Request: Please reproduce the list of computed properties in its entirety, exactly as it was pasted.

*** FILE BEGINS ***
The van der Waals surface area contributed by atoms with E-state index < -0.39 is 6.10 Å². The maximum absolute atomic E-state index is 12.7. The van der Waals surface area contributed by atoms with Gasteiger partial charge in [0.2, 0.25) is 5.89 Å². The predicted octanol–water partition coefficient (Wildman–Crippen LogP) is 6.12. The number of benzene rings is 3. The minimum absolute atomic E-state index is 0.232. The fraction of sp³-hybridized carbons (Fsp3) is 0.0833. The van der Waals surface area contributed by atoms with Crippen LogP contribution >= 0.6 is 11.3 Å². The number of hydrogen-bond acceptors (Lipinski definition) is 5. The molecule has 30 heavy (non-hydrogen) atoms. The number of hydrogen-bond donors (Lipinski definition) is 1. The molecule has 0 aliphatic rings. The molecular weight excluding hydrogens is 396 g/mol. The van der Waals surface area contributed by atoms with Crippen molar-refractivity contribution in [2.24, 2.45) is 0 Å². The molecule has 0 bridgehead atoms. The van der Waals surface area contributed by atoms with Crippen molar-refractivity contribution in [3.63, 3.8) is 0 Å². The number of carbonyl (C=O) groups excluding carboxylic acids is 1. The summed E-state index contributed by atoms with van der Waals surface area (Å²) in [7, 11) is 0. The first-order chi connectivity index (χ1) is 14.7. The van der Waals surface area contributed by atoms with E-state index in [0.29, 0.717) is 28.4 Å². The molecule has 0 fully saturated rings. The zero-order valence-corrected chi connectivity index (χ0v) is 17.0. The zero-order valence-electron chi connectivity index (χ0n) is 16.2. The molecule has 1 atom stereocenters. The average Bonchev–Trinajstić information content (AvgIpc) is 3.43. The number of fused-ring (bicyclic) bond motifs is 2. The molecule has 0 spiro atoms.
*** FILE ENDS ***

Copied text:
The van der Waals surface area contributed by atoms with E-state index < -0.39 is 6.10 Å². The maximum absolute atomic E-state index is 12.7. The van der Waals surface area contributed by atoms with Gasteiger partial charge in [0.2, 0.25) is 5.89 Å². The predicted octanol–water partition coefficient (Wildman–Crippen LogP) is 6.12. The number of benzene rings is 3. The minimum absolute atomic E-state index is 0.232. The fraction of sp³-hybridized carbons (Fsp3) is 0.0833. The van der Waals surface area contributed by atoms with Crippen LogP contribution >= 0.6 is 11.3 Å². The number of hydrogen-bond acceptors (Lipinski definition) is 5. The molecule has 30 heavy (non-hydrogen) atoms. The number of hydrogen-bond donors (Lipinski definition) is 1. The molecule has 0 aliphatic rings. The molecular weight excluding hydrogens is 396 g/mol. The van der Waals surface area contributed by atoms with Crippen molar-refractivity contribution in [2.24, 2.45) is 0 Å². The molecule has 0 bridgehead atoms. The van der Waals surface area contributed by atoms with Crippen molar-refractivity contribution in [3.63, 3.8) is 0 Å². The number of carbonyl (C=O) groups excluding carboxylic acids is 1. The summed E-state index contributed by atoms with van der Waals surface area (Å²) in [7, 11) is 0. The first-order chi connectivity index (χ1) is 14.7. The van der Waals surface area contributed by atoms with E-state index in [0.29, 0.717) is 28.4 Å². The molecule has 0 fully saturated rings. The zero-order valence-corrected chi connectivity index (χ0v) is 17.0. The zero-order valence-electron chi connectivity index (χ0n) is 16.2. The molecule has 1 atom stereocenters. The average Bonchev–Trinajstić information content (AvgIpc) is 3.43. The number of fused-ring (bicyclic) bond motifs is 2. The molecule has 0 spiro atoms.